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Tax plan foes multiply
Gov. Crist touts the benefit to families, while a teacher union hints at a legal assault.
By JUSTIN GEORGE and ALEX LEARY, Times Staff Writers
Published November 1, 2007
Gov. Charlie Crist greets Tampa homeowner Stan Fields holding his 1-year-old son Rex, with Chantal Fields holding their twin daughter Regina. Crist was on a statewide tour to promote the new proposed tax plan.
Gov. Charlie Crist holds a press conference in the front yard of Stan and Chantal Fields, promoting the recent property tax plan approved by the House and Senate. The Fields considered moving to a larger house, but decided against it because of tax increases. Fields bought the home in 1993.
TAMPA - Fourteen years ago, the white brick house on a South Tampa corner was the perfect fit for bachelor Stan Fields.
Today, the two-bedroom dwelling is home to Fields, his wife, twin 1-year-olds, two medium-sized dogs and a parrot named Bo.
"I just want something a little bigger with the babies," said Fields, 44.
On Wednesday, Gov. Charlie Crist used the home on Inman Avenue as a campaign prop, touting the tax cut plan the Legislature passed Monday and the savings the Fields would get if they move to a bigger home.
But as Crist embarked on the second day of a promotional tour, opposition was mounting from educators, organized labor and a state watchdog.
The most vocal dissent came from the state teacher union, which said it is considering strategies to defeat the plan when it goes before voters on Jan. 29.
The union hinted at a possible legal challenge and said Crist's promise to restore up to $3-billion in cuts to public schools over five years doesn't go far enough.
"I need something in my hand. A verbal commitment doesn't get me anything," Florida Eduction Association president Andy Ford said.
The watchdog group Florida TaxWatch also countered Crist's optimism with a harsh assessment, saying the plan gives relief to those who need it least and offers little for nonhomestead property owners, who are hit hardest by soaring property taxes.
"The new property tax amendment falls far short of what is needed," the group said.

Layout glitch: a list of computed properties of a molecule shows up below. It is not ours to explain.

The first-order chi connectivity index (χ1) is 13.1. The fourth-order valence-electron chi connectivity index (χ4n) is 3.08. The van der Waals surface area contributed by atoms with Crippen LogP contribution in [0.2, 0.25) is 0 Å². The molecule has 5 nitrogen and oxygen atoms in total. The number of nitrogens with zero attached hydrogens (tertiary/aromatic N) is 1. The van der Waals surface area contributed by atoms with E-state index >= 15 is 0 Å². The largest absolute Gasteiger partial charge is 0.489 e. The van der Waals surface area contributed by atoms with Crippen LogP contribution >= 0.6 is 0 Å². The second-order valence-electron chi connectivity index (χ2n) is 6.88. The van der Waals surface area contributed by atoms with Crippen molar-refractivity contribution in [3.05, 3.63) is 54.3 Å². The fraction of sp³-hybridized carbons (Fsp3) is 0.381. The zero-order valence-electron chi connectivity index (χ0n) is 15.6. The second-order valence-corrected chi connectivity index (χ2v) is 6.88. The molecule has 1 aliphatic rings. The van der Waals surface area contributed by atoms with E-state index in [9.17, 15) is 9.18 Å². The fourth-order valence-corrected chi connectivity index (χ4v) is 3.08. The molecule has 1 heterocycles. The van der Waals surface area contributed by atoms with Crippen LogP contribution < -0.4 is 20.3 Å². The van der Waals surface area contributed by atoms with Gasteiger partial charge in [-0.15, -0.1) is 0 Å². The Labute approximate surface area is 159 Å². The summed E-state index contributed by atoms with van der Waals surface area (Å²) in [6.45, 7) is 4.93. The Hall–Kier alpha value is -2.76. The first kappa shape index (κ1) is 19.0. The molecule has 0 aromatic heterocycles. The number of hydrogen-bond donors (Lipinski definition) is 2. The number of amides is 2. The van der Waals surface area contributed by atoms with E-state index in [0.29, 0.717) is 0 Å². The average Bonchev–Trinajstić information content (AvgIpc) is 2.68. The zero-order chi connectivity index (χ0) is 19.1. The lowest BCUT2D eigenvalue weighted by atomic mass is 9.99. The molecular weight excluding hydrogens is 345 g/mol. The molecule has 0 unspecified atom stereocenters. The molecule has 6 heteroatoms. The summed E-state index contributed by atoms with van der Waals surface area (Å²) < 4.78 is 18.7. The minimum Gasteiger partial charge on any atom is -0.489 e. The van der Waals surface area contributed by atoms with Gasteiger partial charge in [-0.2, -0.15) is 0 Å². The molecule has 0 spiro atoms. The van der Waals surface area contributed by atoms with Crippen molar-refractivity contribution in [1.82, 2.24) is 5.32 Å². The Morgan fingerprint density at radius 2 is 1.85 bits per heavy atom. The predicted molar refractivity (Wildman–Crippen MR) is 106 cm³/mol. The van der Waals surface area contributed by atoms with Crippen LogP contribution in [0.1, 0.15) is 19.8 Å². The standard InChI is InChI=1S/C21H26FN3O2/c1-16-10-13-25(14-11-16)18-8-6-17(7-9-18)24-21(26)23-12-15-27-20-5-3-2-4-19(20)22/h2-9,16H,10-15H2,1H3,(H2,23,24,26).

For some, like Stan Fields and his wife, Chantal, the benefit is undeniable.
Fields met Crist last year while Crist was campaigning for governor. He told Crist about not being able to move due to higher property taxes.
"I told him we felt trapped in our home," Fields recalled.
For voters like Fields, Crist was offering a solution. He called it "portability," or the ability for homeowners to carry their accrued Save Our Homes benefit to a new home.
Save Our Homes caps annual assessments at 3 percent and has worked famously since going into effect in 1995.
Fields bought his home on Inman Avenue in 1993 for $75,000. Today it is worth $270,589, but the assessed value is $93,372.
The difference - $177,217 - is what is know as a Save Our Homes differential. Under portability, Fields would take that benefit with him to a new home.
With their expanding family and tight quarters, the Fields have been eager to move. But doing so would mean the loss of their tax advantage, not to mention a more expensive mortgage.
"It was better for us to stay right where we are," said Fields, a manufacturer's representative for a roofing and tile company.
He and Chantal, a pharmaceuticals representative, looked at larger homes in South Tampa two years ago only to shudder at paying property tax bills six to seven times higher.
But if portability becomes law, they would save significantly. If the Fields find a $400,000 home, they could take their Save Our Homes differential with them, and that would be subtracted from the market value.
Their current tax bill is $1,499 and the new one would be $3,908. That's a sizable increase, but the bill would have been $7,718 without portability.
The new tax bill would reflect the standard $25,000 homestead exemption and any additional homestead exemptions that would apply if the tax proposal passes on Jan. 29.
(While Crist touts it as doubling the exemption to $50,000, the new break would not apply to taxes paid to schools, which account for about 40 percent of a property tax bill. Hence, that "doubling" would be more like an additional $15,000 exemption, not $25,000.)
But doubling the homestead exemption and portability are popular, poll-tested concepts. That's why Crist feels confident the plan will pass.
Opposition lines up
Tempering the promotional tour was growing opposition to the proposal.
Two unions expressed disappointment with the plan because of its impact on local government and schools - as much as $12-billion over five years.
The Florida Education Association said it was laying groundwork for a campaign to defeat the measure. But officials said they would hold off for now in hopes of winning a guarantee that schools would be protected.
Crist and Republican leaders in the Legislature have promised to restore the estimated $1.8-billion to $3-billion schools would lose. Ford, the FEA president, said the organization would continue to talk with Crist and lawmakers in advance of the regular session to secure funding.
Ford said a constitutional challenge to the portability concept is still a possibility.
Legal experts say portability gives an unfair advantage to Florida home buyers over those arriving from another state, a potential violation of the U.S. Constitution's "right to travel" clause.
The AFL-CIO of Florida also opposes the plan, saying it will cost public employee jobs. The union has not decided on a course of action.
"In our opinion it's a very flawed product," said spokesman Rich Templin.
Times news researcher John Martin contributed to this report.